Why some people hate Vista

Many people don’t like Vista. They have given it a bad reputation online, which has spread into the real world to the point where people I know say Vista sucks “because it does”. There has been a lot of misinformation about Vista online. I believe these are the top reasons why.


People have been telling their friends and family that Vista sucks because they’ve read about it somewhere. Yet these people have never tried it for themselves, or have had one or some of the experiences below. Then they go and say bad things about Vista, based on no facts.

Tried it at first, didn’t like it

The key word here is “at first”. When Vista first came out, it did actually suck. It was buggy, lots of software and hardware didn’t work. Then a few months went by, and updates were rolling out periodically. After about 6 months on the market is when I’d say Vista became stable, quick, and the way it should be. But these people that only tried it near release refused to try it again after these 6 months or even a year have went by. Then they go and spread the rumors that it still sucks.

Not giving it a week to optimize itself and for you to get used to the new user interface

Vista needs time to optimize itself. This takes at least one week. It uses a service called Superfetch to pre-load your most commonly used applications in the background. But it takes time for it to find out which applications you most commonly use. You also need to get used to the new UI. Things have changed – menus have been renamed, replaced, or completely removed. It can take a week to get used to where everything now is, but after that you will find it easier than XP to do basic tasks.

Getting an illegal version that didn’t work right or couldn’t be updated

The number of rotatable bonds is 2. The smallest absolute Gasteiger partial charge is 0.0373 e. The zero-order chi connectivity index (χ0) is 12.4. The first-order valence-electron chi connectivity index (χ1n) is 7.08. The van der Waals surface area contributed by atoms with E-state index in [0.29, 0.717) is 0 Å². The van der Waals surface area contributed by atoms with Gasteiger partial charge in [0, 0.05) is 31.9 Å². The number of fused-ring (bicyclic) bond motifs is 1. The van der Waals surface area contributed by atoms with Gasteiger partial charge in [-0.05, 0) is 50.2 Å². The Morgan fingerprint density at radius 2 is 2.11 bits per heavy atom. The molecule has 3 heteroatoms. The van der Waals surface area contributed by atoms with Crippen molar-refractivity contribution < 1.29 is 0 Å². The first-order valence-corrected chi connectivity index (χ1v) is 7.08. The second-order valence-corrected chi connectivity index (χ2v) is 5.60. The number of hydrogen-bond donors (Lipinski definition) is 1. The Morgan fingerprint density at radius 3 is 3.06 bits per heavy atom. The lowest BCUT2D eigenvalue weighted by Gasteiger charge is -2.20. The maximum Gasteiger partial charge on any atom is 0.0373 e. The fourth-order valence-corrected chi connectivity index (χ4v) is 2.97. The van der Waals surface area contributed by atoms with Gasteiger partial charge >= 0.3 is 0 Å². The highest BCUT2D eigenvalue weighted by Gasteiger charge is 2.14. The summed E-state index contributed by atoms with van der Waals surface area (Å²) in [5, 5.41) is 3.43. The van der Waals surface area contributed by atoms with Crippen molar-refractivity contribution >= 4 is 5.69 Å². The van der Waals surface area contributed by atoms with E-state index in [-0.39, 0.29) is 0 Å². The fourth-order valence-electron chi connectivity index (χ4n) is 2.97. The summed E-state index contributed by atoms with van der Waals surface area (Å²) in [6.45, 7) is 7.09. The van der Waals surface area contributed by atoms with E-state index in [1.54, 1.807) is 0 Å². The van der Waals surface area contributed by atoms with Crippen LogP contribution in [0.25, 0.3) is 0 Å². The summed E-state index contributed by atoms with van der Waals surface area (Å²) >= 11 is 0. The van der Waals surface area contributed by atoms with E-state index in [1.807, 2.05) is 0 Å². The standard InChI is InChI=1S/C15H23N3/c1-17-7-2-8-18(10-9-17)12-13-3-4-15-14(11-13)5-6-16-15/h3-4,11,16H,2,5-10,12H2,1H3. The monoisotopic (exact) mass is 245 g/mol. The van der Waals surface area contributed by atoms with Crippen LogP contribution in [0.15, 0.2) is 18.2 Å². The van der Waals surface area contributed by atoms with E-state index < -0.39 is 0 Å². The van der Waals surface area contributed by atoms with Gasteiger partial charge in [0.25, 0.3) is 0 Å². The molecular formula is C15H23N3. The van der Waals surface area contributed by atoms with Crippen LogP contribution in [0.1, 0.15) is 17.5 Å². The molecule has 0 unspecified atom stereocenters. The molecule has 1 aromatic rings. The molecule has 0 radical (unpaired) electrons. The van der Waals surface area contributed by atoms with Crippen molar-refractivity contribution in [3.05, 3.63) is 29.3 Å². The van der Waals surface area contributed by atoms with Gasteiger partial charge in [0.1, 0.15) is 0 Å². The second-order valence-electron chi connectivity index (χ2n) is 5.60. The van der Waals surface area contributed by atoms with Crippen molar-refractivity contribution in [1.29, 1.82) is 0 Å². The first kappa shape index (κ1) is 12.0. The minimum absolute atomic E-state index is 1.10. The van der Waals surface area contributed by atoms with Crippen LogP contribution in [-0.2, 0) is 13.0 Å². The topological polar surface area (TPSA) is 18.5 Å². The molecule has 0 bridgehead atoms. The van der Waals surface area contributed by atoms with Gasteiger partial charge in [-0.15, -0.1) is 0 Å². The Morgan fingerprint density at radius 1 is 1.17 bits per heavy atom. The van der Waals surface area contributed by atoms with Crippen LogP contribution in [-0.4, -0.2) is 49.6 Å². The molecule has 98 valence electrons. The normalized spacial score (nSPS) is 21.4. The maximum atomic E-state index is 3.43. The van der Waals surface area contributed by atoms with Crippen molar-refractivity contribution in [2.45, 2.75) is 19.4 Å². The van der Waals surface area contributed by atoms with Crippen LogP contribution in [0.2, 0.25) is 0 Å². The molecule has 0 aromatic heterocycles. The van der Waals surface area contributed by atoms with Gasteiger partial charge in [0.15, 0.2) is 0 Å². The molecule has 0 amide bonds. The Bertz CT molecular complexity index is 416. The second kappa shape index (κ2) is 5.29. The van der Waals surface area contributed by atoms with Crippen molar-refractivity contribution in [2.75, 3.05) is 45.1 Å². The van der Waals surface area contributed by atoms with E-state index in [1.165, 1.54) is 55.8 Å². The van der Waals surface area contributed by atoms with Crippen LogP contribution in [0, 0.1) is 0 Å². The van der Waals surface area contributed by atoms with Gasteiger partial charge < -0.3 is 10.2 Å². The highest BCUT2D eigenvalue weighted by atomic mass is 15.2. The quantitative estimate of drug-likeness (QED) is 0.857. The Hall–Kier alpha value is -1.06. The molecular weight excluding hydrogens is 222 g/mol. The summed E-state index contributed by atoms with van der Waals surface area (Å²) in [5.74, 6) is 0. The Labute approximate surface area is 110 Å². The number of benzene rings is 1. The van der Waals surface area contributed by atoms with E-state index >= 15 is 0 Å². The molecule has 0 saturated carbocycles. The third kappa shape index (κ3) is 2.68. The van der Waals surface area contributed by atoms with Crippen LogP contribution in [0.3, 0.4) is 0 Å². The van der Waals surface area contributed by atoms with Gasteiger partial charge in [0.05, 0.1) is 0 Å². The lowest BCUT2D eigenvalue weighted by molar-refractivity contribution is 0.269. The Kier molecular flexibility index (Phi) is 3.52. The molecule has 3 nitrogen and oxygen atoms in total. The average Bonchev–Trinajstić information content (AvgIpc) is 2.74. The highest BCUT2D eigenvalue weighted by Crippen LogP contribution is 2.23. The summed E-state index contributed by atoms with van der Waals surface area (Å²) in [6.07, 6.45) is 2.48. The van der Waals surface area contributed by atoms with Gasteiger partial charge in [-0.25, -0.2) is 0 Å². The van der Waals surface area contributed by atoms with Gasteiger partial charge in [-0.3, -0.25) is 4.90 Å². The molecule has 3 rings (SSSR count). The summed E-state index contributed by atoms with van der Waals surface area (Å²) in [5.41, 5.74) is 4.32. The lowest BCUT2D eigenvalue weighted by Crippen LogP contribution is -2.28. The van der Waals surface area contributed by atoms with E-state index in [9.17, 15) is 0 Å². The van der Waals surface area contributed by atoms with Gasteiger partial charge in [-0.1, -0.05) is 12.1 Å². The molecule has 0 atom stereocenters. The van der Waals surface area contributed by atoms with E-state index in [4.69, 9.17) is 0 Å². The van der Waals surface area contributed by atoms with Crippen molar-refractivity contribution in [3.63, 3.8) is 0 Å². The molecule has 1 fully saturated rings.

If you downloaded Vista illegally, that might be why you didn’t like it. The download could have been corrupted, or you could have downloaded a broken version. A lot of illegal versions can’t be updated. The updates are what made Vista good, and without these updates it does suck. People who know what they’re doing online will make it work right, but most people who do this don’t know what to do and end up with a bad copy, and then spread the word about Vista being bad.

Not having a good enough computer to run it

If your computer has less than 2GB of RAM and a single-core processor, you shouldn’t be running Vista. Yet people do and then they complain that Vista lags and is too slow. Technology is moving forward, you can’t expect a new operating system to run well on 5 year old hardware. You wouldn’t put XP on a Pentium 2 system, would you? Most pre-built computers up until half a year ago shouldn’t even be running Vista. And don’t forget your graphics card.

Not being able to or wanting to spend the money for it

Some people complain that Vista costs $400 and it sucks because XP is cheaper. Then they either tell people that it costs this much or go download a broken illegal version. Vista Home Premium will cost you $80 if you know where to look (I suggest Newegg). The versions that cost a few hundred are the corporate and Ultimate versions. Most people do not need Vista Ultimate. It does not have enough extra features that the average user will take advantage of to be worth the price premium. People don’t know this, everyone seems to think Vista is $400 or $500.

Having old hardware or software that is incompatible